23 Aug What BMW’s pledge to build the electric Mini in Oxford means for the UK
It’s been an interesting month for news in the world of technology and engineering. The story that captured the imaginations of many was Elon Musk’s Hyperloop, whereby a subsonic train will transport passengers between New York and Washington DC at speeds of over 700mph – that’s a journey time of just 29 minutes. Remarkable, we’re sure you’ll agree.
However, one story stood head and shoulders above the rest in terms of importance to British engineering and manufacturing: BMW’s decision to build the fully electric version of the Mini at its Cowley plant in Oxford, England.
Now, you may think this isn’t especially significant, since it already builds its non-electric versions at the plant. We recommend taking a closer look at what this pledge means.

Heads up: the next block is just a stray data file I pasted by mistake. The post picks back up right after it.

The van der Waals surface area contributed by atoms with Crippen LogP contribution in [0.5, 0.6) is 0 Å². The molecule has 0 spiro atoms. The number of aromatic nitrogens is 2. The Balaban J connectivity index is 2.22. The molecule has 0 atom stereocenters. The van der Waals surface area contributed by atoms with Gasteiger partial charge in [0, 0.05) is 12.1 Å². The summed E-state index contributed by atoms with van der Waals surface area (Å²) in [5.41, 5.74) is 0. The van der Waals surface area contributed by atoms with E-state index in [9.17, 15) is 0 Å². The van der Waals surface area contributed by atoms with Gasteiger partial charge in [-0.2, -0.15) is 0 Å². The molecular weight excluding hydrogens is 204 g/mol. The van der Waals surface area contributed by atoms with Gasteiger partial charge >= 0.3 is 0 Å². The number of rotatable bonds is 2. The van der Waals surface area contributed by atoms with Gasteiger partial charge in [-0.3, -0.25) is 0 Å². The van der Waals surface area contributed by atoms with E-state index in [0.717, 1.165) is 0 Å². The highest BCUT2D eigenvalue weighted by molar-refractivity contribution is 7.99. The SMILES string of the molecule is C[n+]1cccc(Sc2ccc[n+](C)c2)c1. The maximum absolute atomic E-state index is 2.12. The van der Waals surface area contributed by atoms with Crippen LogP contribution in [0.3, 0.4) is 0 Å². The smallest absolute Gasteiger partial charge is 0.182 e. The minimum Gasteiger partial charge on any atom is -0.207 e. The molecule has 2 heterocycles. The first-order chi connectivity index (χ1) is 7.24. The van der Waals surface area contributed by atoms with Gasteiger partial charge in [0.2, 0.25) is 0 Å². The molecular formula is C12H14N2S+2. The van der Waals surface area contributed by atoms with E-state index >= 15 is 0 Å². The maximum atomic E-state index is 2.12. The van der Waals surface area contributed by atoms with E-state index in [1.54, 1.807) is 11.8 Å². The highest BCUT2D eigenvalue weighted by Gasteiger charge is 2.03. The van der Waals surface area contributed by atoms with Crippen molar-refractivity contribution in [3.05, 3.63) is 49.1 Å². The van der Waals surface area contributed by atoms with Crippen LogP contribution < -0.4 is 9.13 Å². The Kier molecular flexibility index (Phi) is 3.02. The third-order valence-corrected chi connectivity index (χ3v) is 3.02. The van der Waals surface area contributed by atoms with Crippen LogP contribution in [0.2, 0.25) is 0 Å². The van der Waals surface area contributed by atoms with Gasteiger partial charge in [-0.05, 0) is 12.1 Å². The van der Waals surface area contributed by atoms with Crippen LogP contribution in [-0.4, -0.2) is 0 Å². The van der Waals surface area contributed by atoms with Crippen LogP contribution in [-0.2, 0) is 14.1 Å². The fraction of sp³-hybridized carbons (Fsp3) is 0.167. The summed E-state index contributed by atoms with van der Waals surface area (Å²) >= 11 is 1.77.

For starters, with Brexit likely to increase import tariffs, many manufacturers are concerned about rising costs of production. BMW has made this decision despite this threat. From 2019, it will be importing its drivetrains from Germany, for fitting in the UK, and then exporting cars back to Europe. Clearly, the many positives of manufacturing in the UK outweighs the potential drawbacks of importing and exporting.
Let’s not forget, jobs have also been secured. BMW employs some 18,000 staff in the UK (with 4,500 of those at the Cowley plant) and this is a big vote of confidence in our workforce. Retaining projects with the likes of BMW also helps us to enhance our skills and technology further.
It’s too early to tell if BMW’s decision to invest in UK automotive manufacturing post-Brexit will be copied by other big firms, but this is certainly an important step in the right direction. As a major supplier of components to automotive manufacturers we’re absolutely delighted with BMW’s decision – fingers crossed many more automakers follow suit.